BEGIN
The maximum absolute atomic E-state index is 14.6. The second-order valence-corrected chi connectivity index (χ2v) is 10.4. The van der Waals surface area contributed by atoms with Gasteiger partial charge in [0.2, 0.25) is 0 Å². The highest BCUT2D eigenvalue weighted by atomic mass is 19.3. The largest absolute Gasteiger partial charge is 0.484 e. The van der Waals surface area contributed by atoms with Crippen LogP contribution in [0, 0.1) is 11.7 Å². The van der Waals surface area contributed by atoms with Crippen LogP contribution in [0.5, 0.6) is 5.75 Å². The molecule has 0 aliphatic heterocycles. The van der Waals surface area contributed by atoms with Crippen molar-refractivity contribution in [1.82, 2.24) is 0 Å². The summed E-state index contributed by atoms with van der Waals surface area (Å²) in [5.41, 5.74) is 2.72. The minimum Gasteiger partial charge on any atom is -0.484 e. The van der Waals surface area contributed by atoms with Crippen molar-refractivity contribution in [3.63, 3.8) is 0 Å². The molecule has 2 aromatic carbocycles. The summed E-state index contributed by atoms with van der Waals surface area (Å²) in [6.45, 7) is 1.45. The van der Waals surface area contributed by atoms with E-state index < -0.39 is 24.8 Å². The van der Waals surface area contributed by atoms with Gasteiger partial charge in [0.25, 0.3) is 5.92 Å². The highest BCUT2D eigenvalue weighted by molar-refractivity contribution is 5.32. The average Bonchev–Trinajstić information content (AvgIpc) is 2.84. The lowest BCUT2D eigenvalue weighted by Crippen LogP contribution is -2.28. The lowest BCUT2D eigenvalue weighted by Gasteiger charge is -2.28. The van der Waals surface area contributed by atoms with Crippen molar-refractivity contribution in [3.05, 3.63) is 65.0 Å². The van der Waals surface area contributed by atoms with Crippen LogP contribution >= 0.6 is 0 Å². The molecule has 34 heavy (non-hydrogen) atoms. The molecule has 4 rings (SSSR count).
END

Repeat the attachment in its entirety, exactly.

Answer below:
The maximum absolute atomic E-state index is 14.6. The second-order valence-corrected chi connectivity index (χ2v) is 10.4. The van der Waals surface area contributed by atoms with Gasteiger partial charge in [0.2, 0.25) is 0 Å². The highest BCUT2D eigenvalue weighted by atomic mass is 19.3. The largest absolute Gasteiger partial charge is 0.484 e. The van der Waals surface area contributed by atoms with Crippen LogP contribution in [0, 0.1) is 11.7 Å². The van der Waals surface area contributed by atoms with Crippen LogP contribution in [0.5, 0.6) is 5.75 Å². The molecule has 0 aliphatic heterocycles. The van der Waals surface area contributed by atoms with Crippen molar-refractivity contribution in [1.82, 2.24) is 0 Å². The summed E-state index contributed by atoms with van der Waals surface area (Å²) in [5.41, 5.74) is 2.72. The minimum Gasteiger partial charge on any atom is -0.484 e. The van der Waals surface area contributed by atoms with Crippen molar-refractivity contribution in [3.63, 3.8) is 0 Å². The molecule has 2 aromatic carbocycles. The summed E-state index contributed by atoms with van der Waals surface area (Å²) in [6.45, 7) is 1.45. The van der Waals surface area contributed by atoms with E-state index < -0.39 is 24.8 Å². The van der Waals surface area contributed by atoms with Gasteiger partial charge in [0.25, 0.3) is 5.92 Å². The highest BCUT2D eigenvalue weighted by molar-refractivity contribution is 5.32. The average Bonchev–Trinajstić information content (AvgIpc) is 2.84. The lowest BCUT2D eigenvalue weighted by Crippen LogP contribution is -2.28. The lowest BCUT2D eigenvalue weighted by Gasteiger charge is -2.28. The van der Waals surface area contributed by atoms with Crippen molar-refractivity contribution in [3.05, 3.63) is 65.0 Å². The van der Waals surface area contributed by atoms with Crippen LogP contribution >= 0.6 is 0 Å². The molecule has 34 heavy (non-hydrogen) atoms. The molecule has 4 rings (SSSR count).